Swartz, Allison; Warren, Dana. 2023. Fish and aquatic salamander responses to the creation of riparian canopy gaps along forested headwater streams. Restoration Ecology: e14014. 13p. doi:https://doi.org/10.1111/rec.14014
Many headwaters across temperate North America have uniform mid-succession riparian forests recovering from historic land clearing. These young riparian stands contrast with late-succession forests, which have complex structural characteristics including canopy gaps. Canopy gaps provide structural diversity that can be important for terrestrial species, and they are also hypothesized to be important features for aquatic environments. The light patches below gaps create productivity hotspots in streams and therefore create potential for increased stream apex predator abundances through bottom-up food web drivers. However, increasing light may also affect stream temperature, a consideration for coldwater fish (salmonids). We established an experimental before-after control-impact study to explicitly assess how creating canopy gaps in the riparian forest affects the abundance and biomass of coastal cutthroat trout (Oncorhynchus clarkii clarkii) and Pacific giant salamanders (Dicamptodon tenebrosus) in paired reference and treatment reaches at five replicate streams. Gaps were designed to resemble those in old-growth forests in the treatment reach of each system although wood was explicitly left out of the stream. At four of five sites, we found small and generally consistent positive responses in adult cutthroat trout and total vertebrate biomass to localized increases in light but only 2?years after treatment. Results suggest that opening riparian canopies adjacent to streams via gaps is a viable tool to enhance structural complexity of riparian forests without negatively impacting stream vertebrates; however, a single gap alone had small effects on aquatic vertebrates. More or larger gaps would likely be needed to notably enhance aquatic apex predators.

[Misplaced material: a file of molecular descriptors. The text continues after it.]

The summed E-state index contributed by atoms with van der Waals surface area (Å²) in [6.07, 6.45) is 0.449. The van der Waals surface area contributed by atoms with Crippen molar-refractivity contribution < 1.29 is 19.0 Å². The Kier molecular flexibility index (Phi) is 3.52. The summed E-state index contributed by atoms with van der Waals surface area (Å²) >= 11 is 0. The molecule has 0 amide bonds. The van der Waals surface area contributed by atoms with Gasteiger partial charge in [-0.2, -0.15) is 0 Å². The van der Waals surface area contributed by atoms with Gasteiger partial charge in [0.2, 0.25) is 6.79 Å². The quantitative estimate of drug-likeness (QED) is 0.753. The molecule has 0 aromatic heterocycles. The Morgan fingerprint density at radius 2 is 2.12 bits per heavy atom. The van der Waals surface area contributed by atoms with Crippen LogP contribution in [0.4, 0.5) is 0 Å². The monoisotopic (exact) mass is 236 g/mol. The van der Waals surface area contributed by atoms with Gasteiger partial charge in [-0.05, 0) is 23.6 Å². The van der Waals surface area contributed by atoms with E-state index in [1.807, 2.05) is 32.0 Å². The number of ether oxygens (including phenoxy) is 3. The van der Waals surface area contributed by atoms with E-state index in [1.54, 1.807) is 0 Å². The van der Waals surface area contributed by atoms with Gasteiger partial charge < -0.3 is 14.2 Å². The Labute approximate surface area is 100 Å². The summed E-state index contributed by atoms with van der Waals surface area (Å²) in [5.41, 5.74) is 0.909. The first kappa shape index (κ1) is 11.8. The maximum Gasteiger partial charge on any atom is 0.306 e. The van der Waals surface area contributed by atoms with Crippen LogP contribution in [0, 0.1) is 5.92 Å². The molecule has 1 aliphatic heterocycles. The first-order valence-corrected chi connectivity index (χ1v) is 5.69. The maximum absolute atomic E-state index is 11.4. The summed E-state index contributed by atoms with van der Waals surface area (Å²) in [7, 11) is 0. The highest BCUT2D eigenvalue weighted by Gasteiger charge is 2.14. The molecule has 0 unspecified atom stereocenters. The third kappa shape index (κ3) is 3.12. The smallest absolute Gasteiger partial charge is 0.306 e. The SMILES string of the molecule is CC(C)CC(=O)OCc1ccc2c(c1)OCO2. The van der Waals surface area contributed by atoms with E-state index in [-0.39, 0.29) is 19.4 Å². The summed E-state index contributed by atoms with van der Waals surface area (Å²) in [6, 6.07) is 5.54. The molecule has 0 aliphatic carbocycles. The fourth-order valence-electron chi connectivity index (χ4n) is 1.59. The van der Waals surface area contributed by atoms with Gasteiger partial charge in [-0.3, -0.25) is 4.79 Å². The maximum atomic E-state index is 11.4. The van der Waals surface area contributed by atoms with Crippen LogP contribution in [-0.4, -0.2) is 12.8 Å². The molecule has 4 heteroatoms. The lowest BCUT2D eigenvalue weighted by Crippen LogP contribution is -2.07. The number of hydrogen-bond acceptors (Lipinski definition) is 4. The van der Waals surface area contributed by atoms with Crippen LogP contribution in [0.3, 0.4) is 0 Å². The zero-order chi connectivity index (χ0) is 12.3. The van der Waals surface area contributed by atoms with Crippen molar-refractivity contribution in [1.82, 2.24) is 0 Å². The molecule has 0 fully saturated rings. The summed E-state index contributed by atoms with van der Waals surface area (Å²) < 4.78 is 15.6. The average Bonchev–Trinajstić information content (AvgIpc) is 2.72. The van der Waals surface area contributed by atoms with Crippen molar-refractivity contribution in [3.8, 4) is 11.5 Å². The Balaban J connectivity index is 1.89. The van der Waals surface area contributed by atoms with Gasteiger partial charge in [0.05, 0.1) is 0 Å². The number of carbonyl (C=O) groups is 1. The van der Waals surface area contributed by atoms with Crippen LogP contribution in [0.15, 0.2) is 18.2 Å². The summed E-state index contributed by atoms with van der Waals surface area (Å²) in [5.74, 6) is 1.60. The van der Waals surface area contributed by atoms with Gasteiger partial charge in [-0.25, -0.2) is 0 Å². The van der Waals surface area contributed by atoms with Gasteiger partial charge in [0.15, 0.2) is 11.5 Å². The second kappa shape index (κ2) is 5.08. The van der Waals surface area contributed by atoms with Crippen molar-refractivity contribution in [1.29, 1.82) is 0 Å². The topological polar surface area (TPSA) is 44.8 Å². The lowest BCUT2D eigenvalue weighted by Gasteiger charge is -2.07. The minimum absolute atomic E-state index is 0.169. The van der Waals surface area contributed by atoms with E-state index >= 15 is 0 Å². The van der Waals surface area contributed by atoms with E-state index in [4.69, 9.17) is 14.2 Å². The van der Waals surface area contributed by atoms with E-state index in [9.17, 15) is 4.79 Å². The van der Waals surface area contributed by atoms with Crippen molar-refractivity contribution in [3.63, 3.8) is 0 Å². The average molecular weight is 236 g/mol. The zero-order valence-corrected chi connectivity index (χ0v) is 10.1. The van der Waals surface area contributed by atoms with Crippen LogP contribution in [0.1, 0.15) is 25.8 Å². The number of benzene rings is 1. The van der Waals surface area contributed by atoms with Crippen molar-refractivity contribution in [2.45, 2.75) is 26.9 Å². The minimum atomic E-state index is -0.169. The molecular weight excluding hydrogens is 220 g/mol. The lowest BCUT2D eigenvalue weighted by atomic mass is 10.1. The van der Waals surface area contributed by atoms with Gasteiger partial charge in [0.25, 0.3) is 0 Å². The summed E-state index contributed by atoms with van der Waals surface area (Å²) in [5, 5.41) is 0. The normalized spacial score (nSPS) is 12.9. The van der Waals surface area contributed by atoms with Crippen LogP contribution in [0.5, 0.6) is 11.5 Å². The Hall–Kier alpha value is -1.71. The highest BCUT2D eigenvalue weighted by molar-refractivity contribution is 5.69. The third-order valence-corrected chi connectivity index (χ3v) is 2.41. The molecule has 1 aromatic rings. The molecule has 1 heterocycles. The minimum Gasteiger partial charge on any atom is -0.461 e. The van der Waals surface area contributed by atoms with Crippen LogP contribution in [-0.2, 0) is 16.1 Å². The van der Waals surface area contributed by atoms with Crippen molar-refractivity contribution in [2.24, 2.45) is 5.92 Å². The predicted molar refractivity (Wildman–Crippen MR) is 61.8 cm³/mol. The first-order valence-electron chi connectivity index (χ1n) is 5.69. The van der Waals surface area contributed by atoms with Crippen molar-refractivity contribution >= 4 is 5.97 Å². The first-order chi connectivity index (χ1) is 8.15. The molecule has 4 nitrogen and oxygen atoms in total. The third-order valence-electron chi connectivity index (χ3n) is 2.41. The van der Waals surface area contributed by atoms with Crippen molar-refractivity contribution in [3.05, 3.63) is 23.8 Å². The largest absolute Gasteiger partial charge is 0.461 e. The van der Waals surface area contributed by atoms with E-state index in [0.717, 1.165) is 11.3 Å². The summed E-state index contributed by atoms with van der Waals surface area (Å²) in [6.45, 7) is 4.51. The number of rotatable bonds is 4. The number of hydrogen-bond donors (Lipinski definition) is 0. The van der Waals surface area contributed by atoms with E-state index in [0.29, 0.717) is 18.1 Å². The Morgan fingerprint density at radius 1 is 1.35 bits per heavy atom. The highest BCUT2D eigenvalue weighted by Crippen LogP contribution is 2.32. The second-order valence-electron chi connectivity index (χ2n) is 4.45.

Keywords: canopy gap, coastal cutthroat trout, forest-stream interactions, HJ Andrews Experimental Forest, Pacific giant salamander, riparian forest